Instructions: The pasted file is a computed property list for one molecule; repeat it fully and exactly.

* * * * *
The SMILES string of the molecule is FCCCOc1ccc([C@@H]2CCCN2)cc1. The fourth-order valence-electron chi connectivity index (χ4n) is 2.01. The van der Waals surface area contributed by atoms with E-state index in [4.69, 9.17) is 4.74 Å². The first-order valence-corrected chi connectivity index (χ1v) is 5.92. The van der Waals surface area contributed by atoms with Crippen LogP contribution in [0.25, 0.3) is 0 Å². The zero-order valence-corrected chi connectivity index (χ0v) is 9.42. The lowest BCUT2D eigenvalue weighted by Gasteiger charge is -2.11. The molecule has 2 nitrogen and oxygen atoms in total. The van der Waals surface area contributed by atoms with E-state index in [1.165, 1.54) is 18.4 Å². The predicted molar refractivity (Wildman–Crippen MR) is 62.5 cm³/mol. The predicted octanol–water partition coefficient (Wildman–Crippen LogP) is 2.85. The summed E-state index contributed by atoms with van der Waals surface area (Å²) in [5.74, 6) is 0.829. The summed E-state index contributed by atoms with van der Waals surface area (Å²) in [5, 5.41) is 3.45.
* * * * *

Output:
The SMILES string of the molecule is FCCCOc1ccc([C@@H]2CCCN2)cc1. The fourth-order valence-electron chi connectivity index (χ4n) is 2.01. The van der Waals surface area contributed by atoms with E-state index in [4.69, 9.17) is 4.74 Å². The first-order valence-corrected chi connectivity index (χ1v) is 5.92. The van der Waals surface area contributed by atoms with Crippen LogP contribution in [0.25, 0.3) is 0 Å². The zero-order valence-corrected chi connectivity index (χ0v) is 9.42. The lowest BCUT2D eigenvalue weighted by Gasteiger charge is -2.11. The molecule has 2 nitrogen and oxygen atoms in total. The van der Waals surface area contributed by atoms with E-state index in [1.165, 1.54) is 18.4 Å². The predicted molar refractivity (Wildman–Crippen MR) is 62.5 cm³/mol. The predicted octanol–water partition coefficient (Wildman–Crippen LogP) is 2.85. The summed E-state index contributed by atoms with van der Waals surface area (Å²) in [5.74, 6) is 0.829. The summed E-state index contributed by atoms with van der Waals surface area (Å²) in [5, 5.41) is 3.45.